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HomeLead StoryDry Zone farmers struggle to switch to new rice varieties

Dry Zone farmers struggle to switch to new rice varieties

Kyaw Win is one of the millions of farmers who have long struggled to make ends meet in the harsh environment of central Burma’s Dry Zone.

But last year he began cultivating high-quality rice seeds at his farm in Byinkat village and closely followed the growing instructions for the drought-resistant variety, which was supplied by international NGO AVSI.

Since then, his harvest has significantly increased. “I can now produce 100 paddy baskets per acre by using the methods of AVIS. Some farmers have imitated me and asked about my farming practices,” Kyaw Win said, adding that his harvest had increased with about 40 percent.

In the Dry Zone, some 10 million farmers rely on rainy season rice, oil seeds and pulses. Many languish in poverty and debt, and a lack of enough food is common. The region’s drought is compounded by the poor quality groundwater and by climate change, which has caused increasingly erratic rainfall in the past decade.

The introduction of more productive and resilient rice seeds, government officials and aid workers said, is a key strategy for helping the vulnerable communities.

“Climatic change in the Dry Zone is affecting the incomes of farmers through unseasonal rainfall or drought,” said Aung Soe Win, project manager of AVIS in Yamethin Township, Mandalay Region.

Introducing new seeds

His organisation has been freely supplying four villages in the area with 13 varieties of high-quality paddy seeds since 2014. Aung Soe Win said AVIS teaches farmers how to grow the paddy and it provides them with farming machinery, while collecting feedback from farmers on which varieties perform best.

AVIS is working together with the Livelihoods and Food Security Trust Fund (LIFT), a poverty reduction donor fund supported by 12 governments, and the International Rice Research Institute, which has developed rice seeds that are more resistant to drought and the saline groundwater found in the area.

LIFT’s Dry Zone Programme brings together nine NGOs and UN agencies to improve livelihoods, food security and child nutrition among vulnerable families.

The AVSI project supports the wider efforts of the Agricultural Department to promote the use and proper cultivation of more productive rice seeds.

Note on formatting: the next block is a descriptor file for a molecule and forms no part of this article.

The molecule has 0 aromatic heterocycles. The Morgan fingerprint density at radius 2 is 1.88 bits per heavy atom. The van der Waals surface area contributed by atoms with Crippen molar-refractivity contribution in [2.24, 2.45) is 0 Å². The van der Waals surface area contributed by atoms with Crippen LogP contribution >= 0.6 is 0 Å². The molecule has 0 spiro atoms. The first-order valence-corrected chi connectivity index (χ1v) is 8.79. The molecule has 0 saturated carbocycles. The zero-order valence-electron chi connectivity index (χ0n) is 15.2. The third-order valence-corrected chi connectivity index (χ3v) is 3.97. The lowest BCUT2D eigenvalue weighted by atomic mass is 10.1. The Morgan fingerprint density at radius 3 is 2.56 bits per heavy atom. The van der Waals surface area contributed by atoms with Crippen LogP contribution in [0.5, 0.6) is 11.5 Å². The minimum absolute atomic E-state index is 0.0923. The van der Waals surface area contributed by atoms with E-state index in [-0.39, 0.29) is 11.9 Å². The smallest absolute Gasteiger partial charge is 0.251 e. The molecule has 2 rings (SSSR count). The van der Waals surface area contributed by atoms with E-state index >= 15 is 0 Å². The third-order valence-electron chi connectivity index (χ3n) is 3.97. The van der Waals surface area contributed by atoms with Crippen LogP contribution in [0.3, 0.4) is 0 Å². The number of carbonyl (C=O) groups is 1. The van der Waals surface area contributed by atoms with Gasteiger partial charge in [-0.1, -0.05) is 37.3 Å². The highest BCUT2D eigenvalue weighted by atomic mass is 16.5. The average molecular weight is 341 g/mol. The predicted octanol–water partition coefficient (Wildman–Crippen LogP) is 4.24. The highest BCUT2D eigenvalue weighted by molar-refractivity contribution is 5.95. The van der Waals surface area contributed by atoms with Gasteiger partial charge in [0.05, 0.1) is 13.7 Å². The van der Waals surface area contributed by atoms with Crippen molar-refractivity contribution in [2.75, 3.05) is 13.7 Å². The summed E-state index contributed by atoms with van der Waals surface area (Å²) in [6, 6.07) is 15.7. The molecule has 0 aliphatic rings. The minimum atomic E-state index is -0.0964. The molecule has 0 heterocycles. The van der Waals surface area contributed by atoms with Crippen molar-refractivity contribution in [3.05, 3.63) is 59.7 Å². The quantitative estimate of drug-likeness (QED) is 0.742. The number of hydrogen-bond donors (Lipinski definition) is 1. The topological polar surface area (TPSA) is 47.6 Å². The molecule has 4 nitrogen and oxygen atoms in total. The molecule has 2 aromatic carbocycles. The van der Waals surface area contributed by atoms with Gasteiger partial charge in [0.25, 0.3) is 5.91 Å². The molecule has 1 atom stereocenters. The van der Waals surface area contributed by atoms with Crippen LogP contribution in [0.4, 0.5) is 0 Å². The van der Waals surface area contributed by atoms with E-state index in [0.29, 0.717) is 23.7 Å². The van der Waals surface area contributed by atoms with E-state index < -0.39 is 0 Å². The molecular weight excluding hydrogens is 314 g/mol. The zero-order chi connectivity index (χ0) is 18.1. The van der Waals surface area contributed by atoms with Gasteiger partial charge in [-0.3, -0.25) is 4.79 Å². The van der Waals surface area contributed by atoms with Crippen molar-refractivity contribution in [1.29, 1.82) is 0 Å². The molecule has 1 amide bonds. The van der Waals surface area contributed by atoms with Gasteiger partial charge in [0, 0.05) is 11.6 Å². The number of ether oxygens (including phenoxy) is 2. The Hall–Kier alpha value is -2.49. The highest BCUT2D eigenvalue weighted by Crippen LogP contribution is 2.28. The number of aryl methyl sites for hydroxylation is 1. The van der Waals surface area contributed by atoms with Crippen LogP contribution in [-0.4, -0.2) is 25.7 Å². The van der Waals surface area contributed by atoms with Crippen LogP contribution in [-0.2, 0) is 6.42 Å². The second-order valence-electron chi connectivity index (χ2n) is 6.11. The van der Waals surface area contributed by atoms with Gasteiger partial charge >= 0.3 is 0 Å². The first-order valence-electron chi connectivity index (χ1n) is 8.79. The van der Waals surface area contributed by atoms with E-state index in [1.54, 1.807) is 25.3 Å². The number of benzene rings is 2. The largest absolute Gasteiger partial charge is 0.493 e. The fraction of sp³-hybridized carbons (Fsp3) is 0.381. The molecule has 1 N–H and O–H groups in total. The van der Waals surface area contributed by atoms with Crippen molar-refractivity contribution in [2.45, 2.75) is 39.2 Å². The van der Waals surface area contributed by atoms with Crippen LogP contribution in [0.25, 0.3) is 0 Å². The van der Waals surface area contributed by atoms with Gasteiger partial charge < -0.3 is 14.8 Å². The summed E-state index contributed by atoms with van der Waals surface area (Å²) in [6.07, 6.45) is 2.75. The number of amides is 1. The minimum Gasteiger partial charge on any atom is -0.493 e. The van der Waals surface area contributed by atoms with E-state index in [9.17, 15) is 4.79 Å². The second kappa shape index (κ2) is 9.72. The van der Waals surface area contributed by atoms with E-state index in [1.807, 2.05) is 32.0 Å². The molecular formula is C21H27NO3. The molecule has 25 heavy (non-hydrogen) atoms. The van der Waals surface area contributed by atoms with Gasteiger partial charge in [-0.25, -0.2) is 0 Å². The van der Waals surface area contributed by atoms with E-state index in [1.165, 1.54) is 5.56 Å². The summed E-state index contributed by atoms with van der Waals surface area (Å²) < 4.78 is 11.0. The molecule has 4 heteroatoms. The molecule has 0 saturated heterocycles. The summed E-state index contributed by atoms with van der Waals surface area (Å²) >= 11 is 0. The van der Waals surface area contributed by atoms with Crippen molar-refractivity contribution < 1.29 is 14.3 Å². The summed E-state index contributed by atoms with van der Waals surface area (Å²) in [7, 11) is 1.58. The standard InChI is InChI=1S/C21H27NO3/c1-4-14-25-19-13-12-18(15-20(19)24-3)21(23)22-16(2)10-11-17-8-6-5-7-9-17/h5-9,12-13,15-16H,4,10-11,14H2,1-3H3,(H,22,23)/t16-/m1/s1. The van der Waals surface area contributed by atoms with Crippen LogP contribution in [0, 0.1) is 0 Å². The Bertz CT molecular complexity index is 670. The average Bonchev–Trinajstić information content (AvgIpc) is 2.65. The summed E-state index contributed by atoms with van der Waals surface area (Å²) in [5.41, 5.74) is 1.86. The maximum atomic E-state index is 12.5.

Kyaw Myin Zaw, an officer at Mandalay Region’s Agricultural Department, said it provides 90,000 baskets of high-quality paddy seeds each year to farmers at subsidised prices, which is enough to plant some 1.3 million hectares of paddy.

The department grows the seeds at specific farms and sends some of its surplus seeds to Magwe and Sagaing, two other Dry Zone regions, he added.

Practical challenges

Thet Naing Win, an officer at Yamethin Township’s Agriculture Department, said, however, that his department was too short-staffed to help farmers switch to better seeds and to teach them how to properly grow such varieties.

“We have 16 staff members to reach farmers from 64 village tracts. This means that each staffer is working in nearly 30 villages in six village tracts,” he said. “We need more staff members and other facilities to work effectively in each village.”

Aung Soe Win, of AVSI, said improving farm methods to ensure new varieties thrive is a major challenge not only because of a lack government resources, but also because farmers are not always committed to innovation.

“If more farmers would be careful about growing methods and techniques they would produce more rice, but many farmers don’t care enough,” he said.

Kyaw Naing Oo, secretary of the Agriculture and Livestock Committee at Mandalay Region parliament, said poor farmers often also fail to properly store high-quality seeds from their harvest so they can plant them again next season.


“Farmers sell off all paddy after the harvest as they need money, so they cannot keep the seeds for next crop,” he said, adding that farmers need financial support, as well education, to raise production.

“The government should conduct more education campaigns so farmers understand how to grow high-quality paddy through model farming,” said Kyaw Naing Oo, a National League for Democracy (NLD) MP from Singu Township.

Myint Swe, another Mandalay Region NLD MP, said government agencies had long failed to connect with farmers and supply them with the right seeds and knowledge.

Tint Wai Tun, a marketing manager at a private fertiliser company, said farmers were now increasingly turning to chemical fertilisers rather than high-quality seeds to increase production. “But poor quality seeds will generate only lower quantity harvest,” he said.


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